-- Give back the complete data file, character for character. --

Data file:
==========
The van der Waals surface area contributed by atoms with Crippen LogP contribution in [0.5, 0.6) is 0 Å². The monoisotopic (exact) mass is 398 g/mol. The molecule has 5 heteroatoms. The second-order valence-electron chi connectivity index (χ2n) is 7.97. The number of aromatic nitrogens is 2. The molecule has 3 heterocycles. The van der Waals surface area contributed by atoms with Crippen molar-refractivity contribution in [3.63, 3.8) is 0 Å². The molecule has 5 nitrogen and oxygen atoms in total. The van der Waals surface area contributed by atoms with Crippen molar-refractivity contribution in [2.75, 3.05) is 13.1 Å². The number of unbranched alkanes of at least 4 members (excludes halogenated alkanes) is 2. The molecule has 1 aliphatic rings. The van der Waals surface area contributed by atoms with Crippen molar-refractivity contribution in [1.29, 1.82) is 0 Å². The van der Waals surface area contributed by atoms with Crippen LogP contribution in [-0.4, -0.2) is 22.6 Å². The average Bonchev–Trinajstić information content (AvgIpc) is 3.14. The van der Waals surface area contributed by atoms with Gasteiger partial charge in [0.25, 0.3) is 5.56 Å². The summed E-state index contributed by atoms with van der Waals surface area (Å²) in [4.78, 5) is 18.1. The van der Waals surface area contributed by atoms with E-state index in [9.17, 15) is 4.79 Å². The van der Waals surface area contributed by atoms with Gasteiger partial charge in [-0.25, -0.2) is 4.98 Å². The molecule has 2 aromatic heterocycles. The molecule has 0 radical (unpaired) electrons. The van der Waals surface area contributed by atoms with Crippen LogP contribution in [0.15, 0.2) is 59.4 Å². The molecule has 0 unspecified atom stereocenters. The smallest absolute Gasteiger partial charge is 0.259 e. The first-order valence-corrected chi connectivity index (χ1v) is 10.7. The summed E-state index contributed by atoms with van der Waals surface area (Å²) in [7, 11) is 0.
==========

The van der Waals surface area contributed by atoms with Crippen LogP contribution in [0.5, 0.6) is 0 Å². The monoisotopic (exact) mass is 398 g/mol. The molecule has 5 heteroatoms. The second-order valence-electron chi connectivity index (χ2n) is 7.97. The number of aromatic nitrogens is 2. The molecule has 3 heterocycles. The van der Waals surface area contributed by atoms with Crippen molar-refractivity contribution in [3.63, 3.8) is 0 Å². The molecule has 5 nitrogen and oxygen atoms in total. The van der Waals surface area contributed by atoms with Crippen molar-refractivity contribution in [2.75, 3.05) is 13.1 Å². The number of unbranched alkanes of at least 4 members (excludes halogenated alkanes) is 2. The molecule has 1 aliphatic rings. The van der Waals surface area contributed by atoms with Crippen molar-refractivity contribution in [1.29, 1.82) is 0 Å². The van der Waals surface area contributed by atoms with Crippen LogP contribution in [-0.4, -0.2) is 22.6 Å². The average Bonchev–Trinajstić information content (AvgIpc) is 3.14. The van der Waals surface area contributed by atoms with Gasteiger partial charge in [0.25, 0.3) is 5.56 Å². The summed E-state index contributed by atoms with van der Waals surface area (Å²) in [4.78, 5) is 18.1. The van der Waals surface area contributed by atoms with E-state index in [9.17, 15) is 4.79 Å². The van der Waals surface area contributed by atoms with Gasteiger partial charge in [-0.25, -0.2) is 4.98 Å². The molecule has 2 aromatic heterocycles. The molecule has 0 radical (unpaired) electrons. The van der Waals surface area contributed by atoms with Crippen LogP contribution in [0.15, 0.2) is 59.4 Å². The molecule has 0 unspecified atom stereocenters. The smallest absolute Gasteiger partial charge is 0.259 e. The first-order valence-corrected chi connectivity index (χ1v) is 10.7. The summed E-state index contributed by atoms with van der Waals surface area (Å²) in [7, 11) is 0.